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Making marshmallows

By David, 14 August 2018 Activity

Small plate of coconut covered marshmallows

Learn some fluffy and delicious chemistry by following this marshmallow recipe.

food safety hazard iconSafety: Use clean hands and equipment. Take care using hot water and electric beaters. Young chefs should ask an adult for help.

You will need

Ingredients

  • Butter
  • Icing sugar
  • Hot and cold water
  • Gelatine powder
  • Vanilla essence
  • Desiccated coconut (optional)

Equipment

  • Deep dish
  • Medium bowl
  • Small bowl
  • Measuring cups and spoons
  • Electric beaters

What to do

  1. Rub the inside of your dish with butter, and sprinkle a bit of icing sugar inside.
  2. Electric mixer beaters, beating a bowl of white liquid.Put 2 cups icing sugar, ½ cup cold water and 1 teaspoon vanilla essence into a medium bowl. Mix for a few minutes using electric beaters. If your arm gets tired, stop and take a break before continuing.
  3. Pouring a measured spoon of white powder into a red bowl.Measure 1 tablespoon gelatine powder into a small bowl, and then add ½ cup hot tap water (not boiling). Stir for a minute, and then scoop out any big lumps.
  4. Electric mixing bowl and beaters with thick white mixture.Add the contents of the small bowl to the medium bowl. Beat for a few minutes until the mixture goes white and thickens.
  5. Pour the mixture into your dish and spread it out.
  6. Put the marshmallow into the fridge until it sets.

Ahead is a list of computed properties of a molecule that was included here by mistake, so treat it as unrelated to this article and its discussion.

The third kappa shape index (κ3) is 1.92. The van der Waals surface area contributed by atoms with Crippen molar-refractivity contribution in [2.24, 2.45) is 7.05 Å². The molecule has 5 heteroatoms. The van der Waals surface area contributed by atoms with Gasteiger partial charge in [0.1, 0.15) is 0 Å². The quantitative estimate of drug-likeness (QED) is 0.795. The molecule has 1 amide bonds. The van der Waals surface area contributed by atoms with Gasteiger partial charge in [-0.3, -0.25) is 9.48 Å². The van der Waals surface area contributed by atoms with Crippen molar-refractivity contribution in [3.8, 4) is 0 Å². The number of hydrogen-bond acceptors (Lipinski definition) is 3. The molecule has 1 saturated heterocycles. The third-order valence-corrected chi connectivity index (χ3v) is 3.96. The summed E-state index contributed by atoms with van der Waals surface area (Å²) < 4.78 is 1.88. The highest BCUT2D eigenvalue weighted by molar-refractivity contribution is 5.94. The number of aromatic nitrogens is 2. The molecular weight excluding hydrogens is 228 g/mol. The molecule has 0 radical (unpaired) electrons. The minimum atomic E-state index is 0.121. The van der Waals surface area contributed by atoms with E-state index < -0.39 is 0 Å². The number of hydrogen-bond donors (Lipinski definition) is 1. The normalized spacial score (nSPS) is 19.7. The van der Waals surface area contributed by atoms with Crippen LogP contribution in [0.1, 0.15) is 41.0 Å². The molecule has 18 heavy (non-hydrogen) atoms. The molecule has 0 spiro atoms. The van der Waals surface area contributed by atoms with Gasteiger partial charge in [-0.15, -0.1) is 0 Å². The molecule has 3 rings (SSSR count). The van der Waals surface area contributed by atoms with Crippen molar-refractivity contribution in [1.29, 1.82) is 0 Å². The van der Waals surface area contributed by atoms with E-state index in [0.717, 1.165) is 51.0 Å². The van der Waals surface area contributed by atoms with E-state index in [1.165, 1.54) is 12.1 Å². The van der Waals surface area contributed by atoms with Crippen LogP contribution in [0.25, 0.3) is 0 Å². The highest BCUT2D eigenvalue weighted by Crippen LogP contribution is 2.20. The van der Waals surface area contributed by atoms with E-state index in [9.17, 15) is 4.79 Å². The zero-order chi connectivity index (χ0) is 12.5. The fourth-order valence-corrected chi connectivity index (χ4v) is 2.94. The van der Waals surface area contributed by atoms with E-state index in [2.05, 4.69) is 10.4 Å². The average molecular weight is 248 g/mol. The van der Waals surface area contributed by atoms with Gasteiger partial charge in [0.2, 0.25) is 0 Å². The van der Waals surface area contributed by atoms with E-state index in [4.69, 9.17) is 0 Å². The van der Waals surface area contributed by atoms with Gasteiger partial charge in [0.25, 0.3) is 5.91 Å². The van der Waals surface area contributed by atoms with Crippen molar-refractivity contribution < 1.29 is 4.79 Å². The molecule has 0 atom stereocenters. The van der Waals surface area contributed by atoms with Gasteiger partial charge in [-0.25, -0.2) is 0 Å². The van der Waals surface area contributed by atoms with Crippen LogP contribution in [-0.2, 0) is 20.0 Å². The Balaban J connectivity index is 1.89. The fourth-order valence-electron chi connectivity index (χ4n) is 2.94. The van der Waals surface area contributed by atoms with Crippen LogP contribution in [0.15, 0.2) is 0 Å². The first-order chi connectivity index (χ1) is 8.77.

7. Cut your marshmallow into pieces. Roll the pieces in coconut or icing sugar so they don’t stick together. Enjoy!

What’s happening?

There aren’t many ingredients to marshmallows, but each ingredient is key to making it all work.

Gelatine is made from collagen, a protein that also helps hold your bones, tendons and cartilage together. It’s really good at holding things together and staying flexible. Gelatine has a slightly different chemical structure so it melts just below your body temperature – which is why marshmallows melt in your mouth, but the cartilage in a nose does not!

The sugar gives a marshmallow its sweetness, and it helps thicken your mixture. It may also help the marshmallow trap and hold onto air bubbles.

Sugar is also important if you later want to toast your marshmallows over a campfire (with adult supervision). The brown colouring and caramel taste comes from sugar molecules breaking down and recombining into caramelans, caramelens and caramelins – no joke!

Air is the secret hidden ingredient. Air is softer and more squishable than water. That’s why marshmallows are more pillow-like than regular jelly!

This activity was first published in Double Helix magazine, Issue 21. Past issues of our magazine are available for purchase.

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